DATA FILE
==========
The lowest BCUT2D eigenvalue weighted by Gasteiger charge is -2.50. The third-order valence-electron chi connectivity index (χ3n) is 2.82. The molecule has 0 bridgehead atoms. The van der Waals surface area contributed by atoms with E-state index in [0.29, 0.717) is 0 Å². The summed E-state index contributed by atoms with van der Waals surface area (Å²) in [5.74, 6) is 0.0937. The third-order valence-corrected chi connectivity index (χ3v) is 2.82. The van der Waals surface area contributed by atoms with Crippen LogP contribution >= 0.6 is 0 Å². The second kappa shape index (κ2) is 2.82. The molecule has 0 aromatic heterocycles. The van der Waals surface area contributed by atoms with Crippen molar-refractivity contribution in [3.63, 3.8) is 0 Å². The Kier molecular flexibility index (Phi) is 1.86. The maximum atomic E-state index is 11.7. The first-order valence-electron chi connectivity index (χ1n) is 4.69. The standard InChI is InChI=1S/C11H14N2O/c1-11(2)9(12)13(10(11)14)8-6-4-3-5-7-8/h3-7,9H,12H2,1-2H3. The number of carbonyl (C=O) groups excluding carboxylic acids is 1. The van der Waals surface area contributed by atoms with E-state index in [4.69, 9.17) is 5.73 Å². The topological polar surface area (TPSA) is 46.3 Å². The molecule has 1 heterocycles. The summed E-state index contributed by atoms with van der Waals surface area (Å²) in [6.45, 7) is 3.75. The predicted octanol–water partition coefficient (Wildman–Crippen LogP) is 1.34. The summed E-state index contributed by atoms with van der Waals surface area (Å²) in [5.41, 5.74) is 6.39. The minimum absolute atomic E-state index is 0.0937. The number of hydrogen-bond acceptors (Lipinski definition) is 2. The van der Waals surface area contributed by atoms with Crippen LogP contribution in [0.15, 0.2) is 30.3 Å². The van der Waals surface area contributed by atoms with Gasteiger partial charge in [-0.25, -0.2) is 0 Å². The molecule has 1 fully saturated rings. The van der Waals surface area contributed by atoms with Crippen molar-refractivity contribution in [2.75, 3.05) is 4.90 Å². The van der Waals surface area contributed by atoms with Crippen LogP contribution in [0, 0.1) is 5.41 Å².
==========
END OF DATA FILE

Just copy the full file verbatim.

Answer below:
The lowest BCUT2D eigenvalue weighted by Gasteiger charge is -2.50. The third-order valence-electron chi connectivity index (χ3n) is 2.82. The molecule has 0 bridgehead atoms. The van der Waals surface area contributed by atoms with E-state index in [0.29, 0.717) is 0 Å². The summed E-state index contributed by atoms with van der Waals surface area (Å²) in [5.74, 6) is 0.0937. The third-order valence-corrected chi connectivity index (χ3v) is 2.82. The van der Waals surface area contributed by atoms with Crippen LogP contribution >= 0.6 is 0 Å². The second kappa shape index (κ2) is 2.82. The molecule has 0 aromatic heterocycles. The van der Waals surface area contributed by atoms with Crippen molar-refractivity contribution in [3.63, 3.8) is 0 Å². The Kier molecular flexibility index (Phi) is 1.86. The maximum atomic E-state index is 11.7. The first-order valence-electron chi connectivity index (χ1n) is 4.69. The standard InChI is InChI=1S/C11H14N2O/c1-11(2)9(12)13(10(11)14)8-6-4-3-5-7-8/h3-7,9H,12H2,1-2H3. The number of carbonyl (C=O) groups excluding carboxylic acids is 1. The van der Waals surface area contributed by atoms with E-state index in [4.69, 9.17) is 5.73 Å². The topological polar surface area (TPSA) is 46.3 Å². The molecule has 1 heterocycles. The summed E-state index contributed by atoms with van der Waals surface area (Å²) in [6.45, 7) is 3.75. The predicted octanol–water partition coefficient (Wildman–Crippen LogP) is 1.34. The summed E-state index contributed by atoms with van der Waals surface area (Å²) in [5.41, 5.74) is 6.39. The minimum absolute atomic E-state index is 0.0937. The number of hydrogen-bond acceptors (Lipinski definition) is 2. The van der Waals surface area contributed by atoms with Crippen LogP contribution in [0.15, 0.2) is 30.3 Å². The van der Waals surface area contributed by atoms with Gasteiger partial charge in [-0.25, -0.2) is 0 Å². The molecule has 1 fully saturated rings. The van der Waals surface area contributed by atoms with Crippen molar-refractivity contribution in [2.75, 3.05) is 4.90 Å². The van der Waals surface area contributed by atoms with Crippen LogP contribution in [0, 0.1) is 5.41 Å².